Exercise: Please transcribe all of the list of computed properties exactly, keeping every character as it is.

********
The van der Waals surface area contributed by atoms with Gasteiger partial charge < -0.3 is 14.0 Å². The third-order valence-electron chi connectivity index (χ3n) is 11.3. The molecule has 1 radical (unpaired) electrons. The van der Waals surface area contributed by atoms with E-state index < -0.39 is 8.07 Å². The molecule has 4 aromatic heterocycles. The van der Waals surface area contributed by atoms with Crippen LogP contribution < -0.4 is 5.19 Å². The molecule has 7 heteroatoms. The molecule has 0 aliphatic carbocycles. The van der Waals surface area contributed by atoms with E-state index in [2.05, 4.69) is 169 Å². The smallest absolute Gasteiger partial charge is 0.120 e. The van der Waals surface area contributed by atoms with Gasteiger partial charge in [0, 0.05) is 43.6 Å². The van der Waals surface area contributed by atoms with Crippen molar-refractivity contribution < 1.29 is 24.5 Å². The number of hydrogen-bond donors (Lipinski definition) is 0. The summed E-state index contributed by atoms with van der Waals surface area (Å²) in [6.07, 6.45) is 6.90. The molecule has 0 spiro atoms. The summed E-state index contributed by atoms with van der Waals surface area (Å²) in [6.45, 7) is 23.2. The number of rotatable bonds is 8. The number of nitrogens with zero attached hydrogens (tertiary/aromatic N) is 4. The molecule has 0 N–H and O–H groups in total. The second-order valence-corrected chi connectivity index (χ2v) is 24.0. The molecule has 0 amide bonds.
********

The van der Waals surface area contributed by atoms with Gasteiger partial charge < -0.3 is 14.0 Å². The third-order valence-electron chi connectivity index (χ3n) is 11.3. The molecule has 1 radical (unpaired) electrons. The van der Waals surface area contributed by atoms with E-state index < -0.39 is 8.07 Å². The molecule has 4 aromatic heterocycles. The van der Waals surface area contributed by atoms with Crippen LogP contribution < -0.4 is 5.19 Å². The molecule has 7 heteroatoms. The molecule has 0 aliphatic carbocycles. The van der Waals surface area contributed by atoms with E-state index in [2.05, 4.69) is 169 Å². The smallest absolute Gasteiger partial charge is 0.120 e. The van der Waals surface area contributed by atoms with Gasteiger partial charge in [0, 0.05) is 43.6 Å². The van der Waals surface area contributed by atoms with Crippen molar-refractivity contribution < 1.29 is 24.5 Å². The number of hydrogen-bond donors (Lipinski definition) is 0. The summed E-state index contributed by atoms with van der Waals surface area (Å²) in [6.07, 6.45) is 6.90. The molecule has 0 spiro atoms. The summed E-state index contributed by atoms with van der Waals surface area (Å²) in [6.45, 7) is 23.2. The number of rotatable bonds is 8. The number of nitrogens with zero attached hydrogens (tertiary/aromatic N) is 4. The molecule has 0 N–H and O–H groups in total. The second-order valence-corrected chi connectivity index (χ2v) is 24.0. The molecule has 0 amide bonds.